April 6, 2021 - Roger W. Lowther
A couple of weeks ago, Sawako-san, a woman in our church here in Tokyo, produced a musical comedy called Breast Wars. It’s a story about a woman in her 40s in her struggle with breast cancer. In one scene, she sits in the waiting room of the doctor’s office singing, with the clock ticking down, “Should I? Can I? Is there no other way?” while the nurses, while also singing, try to pull her into the other room to be operated on. The other patients join in as well, singing their differing opinions about whether they should go or not.
There’s nothing humorous about breast cancer, but this scene is certainly humorous. Sawako-san did a wonderful job of bringing life to a very difficult situation. In our art, life, faith discussion the other day, she shared her personal experiences with breast cancer and her inner struggles she had through it. She told us that she made the musical because she wanted to encourage others going through very difficult times, to tell them they are NOT ALONE, that there is hope and community and life even in very difficult situations. She told us how what really surprised her about the production is how it brought people together. Christians from many different churches and non-Christians as well, they all came together and enjoyed working together. She told us there was something life-giving, not just in the performance, but in the planning, rehearsals, and production as well.
Listening to Sawako-san talk and share her story, I thought about how this is exactly what I also have experienced. The reason I started Community Arts Tokyo was to build that kind of community, where people love one another, make something together, and bring hope and healing in really dark times.
I thought through the stories I’ve been sharing in this podcast over the weeks. I thought of Hiroko-san who took broken pieces of sea glass and made beautiful objects with them, and gave them as gifts to people, bringing beauty out of a time of devastation after the tsunami. I thought of Nozomi Project, that group of ladies who make beautiful jewelry out of broken shards of dishes and cups. I thought of the church in Kamaishi that didn’t throw out their piano, but rather rebuilt it, knowing full well how much time and money it was going to cost. There is story after story of people bringing hope and healing into their broken worlds through the arts.
There is a man name Nakazawa Sensei, who we showcased in our conference on March 13. He went up to the city of Rikuzentakata on the northeast coast of Japan after the tsunami to help with relief efforts. He saw all the wood and the debris covered in mud. He realized the trees were all that was left of the beautiful and famous forest that once sheltered and protected the people of the city from strong coastal winds. He realized the lumber was all that was left of the homes where people lived. It was not trash. Rather, it was memories. Because he is a violin maker, or a “violin doctor” as he calls himself, he decided to make the TSUNAMI VIOLIN, which is now traveling the country of Japan for concerts by 1,000 musicians. Nakazawa Sensei announced in our conference that we were the 749th concert! That’s pretty cool, isn’t it? The violin was played by our teammate Christina Davison, who will also be taking the violin to Seto, Japan next to play in a big traditional festival and share the story of the violin with the people there. Again, this is just one more example of how the arts can bring healing in really difficult times, bringing people together as they share a common story.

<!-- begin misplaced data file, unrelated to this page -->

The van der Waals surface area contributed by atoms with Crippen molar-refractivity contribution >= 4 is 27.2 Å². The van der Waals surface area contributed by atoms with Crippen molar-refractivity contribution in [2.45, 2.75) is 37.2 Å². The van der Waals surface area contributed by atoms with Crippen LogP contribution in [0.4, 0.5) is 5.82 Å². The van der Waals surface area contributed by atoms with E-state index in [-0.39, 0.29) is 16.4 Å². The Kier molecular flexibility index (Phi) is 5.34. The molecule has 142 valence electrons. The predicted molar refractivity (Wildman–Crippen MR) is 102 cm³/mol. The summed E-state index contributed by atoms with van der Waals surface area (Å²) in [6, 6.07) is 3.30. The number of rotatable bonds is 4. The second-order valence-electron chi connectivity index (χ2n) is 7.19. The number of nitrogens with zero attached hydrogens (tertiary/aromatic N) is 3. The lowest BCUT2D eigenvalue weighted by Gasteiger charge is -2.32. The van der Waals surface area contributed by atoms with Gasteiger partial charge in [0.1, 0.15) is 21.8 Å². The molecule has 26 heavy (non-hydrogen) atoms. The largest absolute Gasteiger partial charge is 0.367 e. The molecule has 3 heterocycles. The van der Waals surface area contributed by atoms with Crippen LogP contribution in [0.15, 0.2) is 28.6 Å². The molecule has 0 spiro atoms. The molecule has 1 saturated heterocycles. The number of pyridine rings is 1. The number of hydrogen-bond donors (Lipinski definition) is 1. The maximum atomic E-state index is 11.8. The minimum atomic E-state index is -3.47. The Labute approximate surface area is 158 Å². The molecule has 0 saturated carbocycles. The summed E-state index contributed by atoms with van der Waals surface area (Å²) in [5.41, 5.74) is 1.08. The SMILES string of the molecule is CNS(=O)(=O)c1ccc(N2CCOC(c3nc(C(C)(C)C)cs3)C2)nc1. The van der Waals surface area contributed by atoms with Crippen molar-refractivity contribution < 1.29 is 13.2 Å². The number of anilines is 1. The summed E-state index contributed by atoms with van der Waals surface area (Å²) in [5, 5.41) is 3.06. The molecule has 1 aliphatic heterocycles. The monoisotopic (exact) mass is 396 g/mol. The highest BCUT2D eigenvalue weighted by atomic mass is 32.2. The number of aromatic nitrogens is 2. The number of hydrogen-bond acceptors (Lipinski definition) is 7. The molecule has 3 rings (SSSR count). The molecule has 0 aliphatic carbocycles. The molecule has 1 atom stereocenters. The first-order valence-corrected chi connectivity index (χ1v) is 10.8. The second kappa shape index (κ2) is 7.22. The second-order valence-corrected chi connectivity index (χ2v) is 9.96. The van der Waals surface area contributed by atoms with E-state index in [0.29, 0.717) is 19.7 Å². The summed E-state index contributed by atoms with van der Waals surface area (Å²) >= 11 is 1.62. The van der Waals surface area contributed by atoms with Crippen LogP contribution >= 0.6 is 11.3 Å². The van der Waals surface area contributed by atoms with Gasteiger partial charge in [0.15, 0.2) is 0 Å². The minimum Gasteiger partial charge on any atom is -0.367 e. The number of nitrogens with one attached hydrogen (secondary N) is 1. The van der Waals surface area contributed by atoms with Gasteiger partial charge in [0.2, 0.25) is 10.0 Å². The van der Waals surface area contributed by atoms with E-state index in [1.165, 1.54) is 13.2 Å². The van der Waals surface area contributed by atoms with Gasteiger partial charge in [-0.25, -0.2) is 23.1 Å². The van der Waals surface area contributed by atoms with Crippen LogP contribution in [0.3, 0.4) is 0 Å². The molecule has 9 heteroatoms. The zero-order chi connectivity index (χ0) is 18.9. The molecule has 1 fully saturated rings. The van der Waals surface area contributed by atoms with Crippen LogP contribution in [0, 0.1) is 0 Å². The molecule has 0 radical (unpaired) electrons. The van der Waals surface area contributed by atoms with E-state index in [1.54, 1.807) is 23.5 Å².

I’d like to share the story of my friend Ellen McGinty and her book The Water Child, which came out on March 2nd and is available on Amazon. She will be the guest speaker at our next Art, Life, Faith gathering here in Tokyo this month.
I love this book! It’s so well written. It’s the story of a Japanese teenager who has always been irresistibly drawn to the ocean. Her mother was a pearl diver, and there is nothing she’d rather do than become one herself. At the climax of the book, the main character travels back to her hometown just before the monstrous 3.11 tsunami hits, and it takes every ounce of her strength to survive in this world where the ocean she loves is now bent on destroying her and everything and everyone she loves.
Ellen McGinty lives in Japan, and her husband’s parents were leaders in the relief movement. As Ellen heard story after story of heartbreak, she wanted to remember and tell these stories to others. She wanted to honor their lives, so she wrote a novel, her very first one. It’s a work of fiction—every character is made up—but quite a few of the characters are based on real people and quite a few of the events are based on real events.
There’s one scene that is especially moving when, Ellen told me this is based on a true story, the driver of a yaki imo truck, a truck that sells hot fresh baked potatoes, decides to stay behind when his truck gets stuck in traffic on a bridge over a river, and he uses his loudspeaker to tell everyone to run, that the tsunami is coming. He continues to do this until both he and his truck are overcome by the wave.
This beautiful novel, The Water Child, is yet one more example of how tremendous pain and suffering can give birth to life and beauty. For reasons I am just beginning to understand, pain and suffering in this world are catalysts for creation, especially for creating beautiful things. In the mud, in the devastation, in the dark, we crave something with beauty and hope and light. And we will do anything we can to hold on to it. This is the unmistakable power of art. This is the tool in the Creator’s hands, which he has lovingly put into our hands. May we always have the strength and wisdom and love to use it.
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